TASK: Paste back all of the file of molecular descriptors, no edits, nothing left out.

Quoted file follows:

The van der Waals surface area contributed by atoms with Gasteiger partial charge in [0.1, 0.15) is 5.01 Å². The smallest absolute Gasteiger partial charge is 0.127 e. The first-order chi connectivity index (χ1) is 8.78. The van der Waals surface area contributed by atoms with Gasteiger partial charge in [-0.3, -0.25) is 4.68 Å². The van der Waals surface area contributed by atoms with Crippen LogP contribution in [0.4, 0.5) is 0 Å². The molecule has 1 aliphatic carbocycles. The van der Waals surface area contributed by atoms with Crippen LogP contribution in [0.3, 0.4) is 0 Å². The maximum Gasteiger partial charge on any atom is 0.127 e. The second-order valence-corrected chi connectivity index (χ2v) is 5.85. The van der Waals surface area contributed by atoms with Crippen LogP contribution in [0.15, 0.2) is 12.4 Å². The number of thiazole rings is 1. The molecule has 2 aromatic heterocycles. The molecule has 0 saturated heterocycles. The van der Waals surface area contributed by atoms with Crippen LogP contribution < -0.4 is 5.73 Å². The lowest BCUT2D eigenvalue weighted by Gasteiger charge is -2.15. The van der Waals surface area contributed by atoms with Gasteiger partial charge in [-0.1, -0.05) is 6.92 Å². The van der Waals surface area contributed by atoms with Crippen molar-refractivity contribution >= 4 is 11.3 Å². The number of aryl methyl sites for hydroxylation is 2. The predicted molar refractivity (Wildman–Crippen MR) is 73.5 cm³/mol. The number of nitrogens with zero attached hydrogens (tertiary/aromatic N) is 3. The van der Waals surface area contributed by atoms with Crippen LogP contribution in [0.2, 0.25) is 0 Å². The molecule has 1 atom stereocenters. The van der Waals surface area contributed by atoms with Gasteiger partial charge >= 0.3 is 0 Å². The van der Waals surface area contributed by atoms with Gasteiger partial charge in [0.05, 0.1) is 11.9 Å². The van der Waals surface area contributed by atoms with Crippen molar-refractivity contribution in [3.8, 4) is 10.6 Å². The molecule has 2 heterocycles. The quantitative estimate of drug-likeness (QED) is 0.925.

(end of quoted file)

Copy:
The van der Waals surface area contributed by atoms with Gasteiger partial charge in [0.1, 0.15) is 5.01 Å². The smallest absolute Gasteiger partial charge is 0.127 e. The first-order chi connectivity index (χ1) is 8.78. The van der Waals surface area contributed by atoms with Gasteiger partial charge in [-0.3, -0.25) is 4.68 Å². The van der Waals surface area contributed by atoms with Crippen LogP contribution in [0.4, 0.5) is 0 Å². The molecule has 1 aliphatic carbocycles. The van der Waals surface area contributed by atoms with Crippen LogP contribution in [0.3, 0.4) is 0 Å². The maximum Gasteiger partial charge on any atom is 0.127 e. The second-order valence-corrected chi connectivity index (χ2v) is 5.85. The van der Waals surface area contributed by atoms with Crippen LogP contribution in [0.15, 0.2) is 12.4 Å². The number of thiazole rings is 1. The molecule has 2 aromatic heterocycles. The molecule has 0 saturated heterocycles. The van der Waals surface area contributed by atoms with Crippen LogP contribution < -0.4 is 5.73 Å². The lowest BCUT2D eigenvalue weighted by Gasteiger charge is -2.15. The van der Waals surface area contributed by atoms with Gasteiger partial charge in [-0.1, -0.05) is 6.92 Å². The van der Waals surface area contributed by atoms with Crippen molar-refractivity contribution >= 4 is 11.3 Å². The number of aryl methyl sites for hydroxylation is 2. The predicted molar refractivity (Wildman–Crippen MR) is 73.5 cm³/mol. The number of nitrogens with zero attached hydrogens (tertiary/aromatic N) is 3. The van der Waals surface area contributed by atoms with Crippen LogP contribution in [0.2, 0.25) is 0 Å². The molecule has 1 atom stereocenters. The van der Waals surface area contributed by atoms with Gasteiger partial charge >= 0.3 is 0 Å². The van der Waals surface area contributed by atoms with Gasteiger partial charge in [0.05, 0.1) is 11.9 Å². The van der Waals surface area contributed by atoms with Crippen molar-refractivity contribution in [3.8, 4) is 10.6 Å². The molecule has 2 heterocycles. The quantitative estimate of drug-likeness (QED) is 0.925.